Mark Hibbs, an expert on nuclear issues at the Carnegie Endowment for International Peace, an independent research organization based in Washington, said that the Nuclear Suppliers Group was "clearly in a crisis that has continued to escalate" as a result of the trade taking place with India and Pakistan. The rules of the group had no binding force, as it is a voluntary arrangement, he said.
Although the U.S.-India nuclear deal is about nuclear power plants, Pakistan sees it as also having military implications. The agreement allows India to source uranium on the international market, freeing up its indigenous uranium for use in its nuclear weapons program. China's unilateral trade with Pakistan provides Islamabad with similar benefits, analysts say.
Pakistan produces between 12,000 MW and 14,000 MW of electricity, while demand is at least 18,000 MW, according to the ministry of power, causing hours of power outages every day across the country. Demand is set to rise sharply with the ballooning population.
Nuclear energy provides just 750 MW of power currently, through two Chinese-built 330 MW plants at Chashma, in Punjab province, and a tiny, aged, plant outside Karachi. China is currently building two more plants of the same size at Chashma, boosting nuclear output to 1,400 MW by 2016. The plan for the future is to acquire much larger 1,100 MW plants from China, including the two new reactors for Karachi.
China is the only country willing to supply Pakistan with nuclear plants, and Pakistan is China's sole market for nuclear exports, providing an outlet for China's hopes of selling its nuclear technology more widely.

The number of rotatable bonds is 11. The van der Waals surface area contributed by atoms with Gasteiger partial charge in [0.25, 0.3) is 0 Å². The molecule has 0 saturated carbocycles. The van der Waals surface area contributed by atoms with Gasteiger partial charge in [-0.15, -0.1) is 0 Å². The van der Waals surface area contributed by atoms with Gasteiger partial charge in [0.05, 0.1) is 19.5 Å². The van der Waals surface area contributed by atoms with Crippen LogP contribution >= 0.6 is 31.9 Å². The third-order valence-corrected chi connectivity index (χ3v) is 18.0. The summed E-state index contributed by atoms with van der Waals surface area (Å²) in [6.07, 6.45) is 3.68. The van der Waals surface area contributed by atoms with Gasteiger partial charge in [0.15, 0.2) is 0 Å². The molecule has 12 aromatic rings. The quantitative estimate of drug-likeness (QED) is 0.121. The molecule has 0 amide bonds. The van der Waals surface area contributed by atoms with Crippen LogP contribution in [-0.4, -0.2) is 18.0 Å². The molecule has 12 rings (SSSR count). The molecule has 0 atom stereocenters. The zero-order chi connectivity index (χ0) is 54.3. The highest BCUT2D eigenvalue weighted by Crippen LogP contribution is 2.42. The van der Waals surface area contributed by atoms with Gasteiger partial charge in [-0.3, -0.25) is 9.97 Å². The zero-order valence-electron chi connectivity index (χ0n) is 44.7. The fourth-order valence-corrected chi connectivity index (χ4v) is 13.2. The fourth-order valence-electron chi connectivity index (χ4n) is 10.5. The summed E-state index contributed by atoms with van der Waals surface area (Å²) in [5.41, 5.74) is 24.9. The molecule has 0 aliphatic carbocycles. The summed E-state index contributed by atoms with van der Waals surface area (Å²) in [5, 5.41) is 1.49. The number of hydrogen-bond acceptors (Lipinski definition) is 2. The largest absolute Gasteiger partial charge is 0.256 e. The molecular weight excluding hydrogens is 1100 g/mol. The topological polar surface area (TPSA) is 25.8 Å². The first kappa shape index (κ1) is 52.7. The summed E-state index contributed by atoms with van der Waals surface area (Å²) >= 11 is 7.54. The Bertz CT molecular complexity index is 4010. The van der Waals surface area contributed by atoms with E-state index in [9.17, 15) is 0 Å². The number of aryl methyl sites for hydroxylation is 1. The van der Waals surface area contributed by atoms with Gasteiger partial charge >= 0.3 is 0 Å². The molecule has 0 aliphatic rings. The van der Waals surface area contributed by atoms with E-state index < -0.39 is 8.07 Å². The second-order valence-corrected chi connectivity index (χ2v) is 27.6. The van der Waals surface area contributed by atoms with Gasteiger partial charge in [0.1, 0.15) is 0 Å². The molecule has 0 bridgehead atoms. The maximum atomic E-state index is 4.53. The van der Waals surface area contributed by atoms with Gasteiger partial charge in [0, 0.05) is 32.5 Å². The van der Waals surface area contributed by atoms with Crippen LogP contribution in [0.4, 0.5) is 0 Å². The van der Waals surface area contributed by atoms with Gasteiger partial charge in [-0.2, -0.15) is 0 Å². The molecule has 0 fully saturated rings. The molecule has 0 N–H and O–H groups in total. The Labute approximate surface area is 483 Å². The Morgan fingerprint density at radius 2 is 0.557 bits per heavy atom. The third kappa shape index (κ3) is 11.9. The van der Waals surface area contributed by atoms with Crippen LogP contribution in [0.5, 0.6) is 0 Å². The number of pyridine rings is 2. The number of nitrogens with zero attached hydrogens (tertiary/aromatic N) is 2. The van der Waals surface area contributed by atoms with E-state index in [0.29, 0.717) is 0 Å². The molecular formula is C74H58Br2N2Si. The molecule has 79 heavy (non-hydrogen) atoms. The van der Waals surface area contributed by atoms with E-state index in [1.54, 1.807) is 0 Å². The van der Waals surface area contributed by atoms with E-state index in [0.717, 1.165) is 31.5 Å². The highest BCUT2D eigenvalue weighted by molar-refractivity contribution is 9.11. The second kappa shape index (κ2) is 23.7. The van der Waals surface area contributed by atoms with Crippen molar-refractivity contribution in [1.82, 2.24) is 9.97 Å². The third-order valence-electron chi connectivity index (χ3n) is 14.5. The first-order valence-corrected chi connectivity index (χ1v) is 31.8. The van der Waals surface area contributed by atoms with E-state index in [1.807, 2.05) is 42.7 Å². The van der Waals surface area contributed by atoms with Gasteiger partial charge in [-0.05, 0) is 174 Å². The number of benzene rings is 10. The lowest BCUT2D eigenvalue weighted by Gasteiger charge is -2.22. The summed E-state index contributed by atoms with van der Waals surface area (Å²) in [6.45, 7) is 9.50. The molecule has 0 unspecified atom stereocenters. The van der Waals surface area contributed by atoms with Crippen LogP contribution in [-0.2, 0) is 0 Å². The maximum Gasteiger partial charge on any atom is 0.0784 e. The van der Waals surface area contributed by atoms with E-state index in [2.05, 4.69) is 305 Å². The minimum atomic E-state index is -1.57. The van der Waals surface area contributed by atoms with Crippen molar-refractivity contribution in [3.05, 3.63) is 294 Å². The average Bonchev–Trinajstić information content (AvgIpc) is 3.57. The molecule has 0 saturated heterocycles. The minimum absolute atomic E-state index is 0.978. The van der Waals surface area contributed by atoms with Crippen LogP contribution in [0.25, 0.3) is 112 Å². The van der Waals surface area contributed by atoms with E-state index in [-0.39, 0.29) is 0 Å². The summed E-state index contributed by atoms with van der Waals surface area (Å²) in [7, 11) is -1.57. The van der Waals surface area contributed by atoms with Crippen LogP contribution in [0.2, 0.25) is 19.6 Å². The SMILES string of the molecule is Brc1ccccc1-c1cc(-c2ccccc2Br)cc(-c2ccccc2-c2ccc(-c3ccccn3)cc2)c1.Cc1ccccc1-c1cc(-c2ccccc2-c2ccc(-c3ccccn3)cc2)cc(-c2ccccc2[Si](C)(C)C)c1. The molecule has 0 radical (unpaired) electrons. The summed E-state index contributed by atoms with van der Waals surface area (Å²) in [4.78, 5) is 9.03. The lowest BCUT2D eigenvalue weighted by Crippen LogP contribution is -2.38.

"It is very difficult for the Pakistan government to get such a full package of support from any other place in the world," said Li Ning, an expert on China's nuclear industry at Xiamen University.
Ansar Parvez, chairman of the Pakistan Atomic Energy Commission, which builds and runs the country's nuclear power plants, said that the country's aim is to generate 8,800 MW of nuclear power by 2030.
"When we're talking to the Chinese, we're discussing how to get to 8,800 MW by 2030," said Mr. Parvez. "We'll continue talking to them until we meet the 2030 target."
That target requires Pakistan to build six to seven large nuclear power plants, including the two already scheduled for Karachi. Each such plant costs $4 billion to $4.5 billion, said Mr. Parvez.
China's Foreign Ministry didn't respond to a written request for comment on the latest negotiations, nor did state-owned China National Nuclear Corp., which has sold reactors to Pakistan previously.
A spokeswoman for China's Foreign Ministry, Hua Chunying, defended the countries' nuclear cooperation in December, which she said was in accordance with the countries' international obligations.
"In the future, the Chinese side wishes to continue offering help to the best of its ability to resolve the electricity-shortage issue," Ms. Hua had said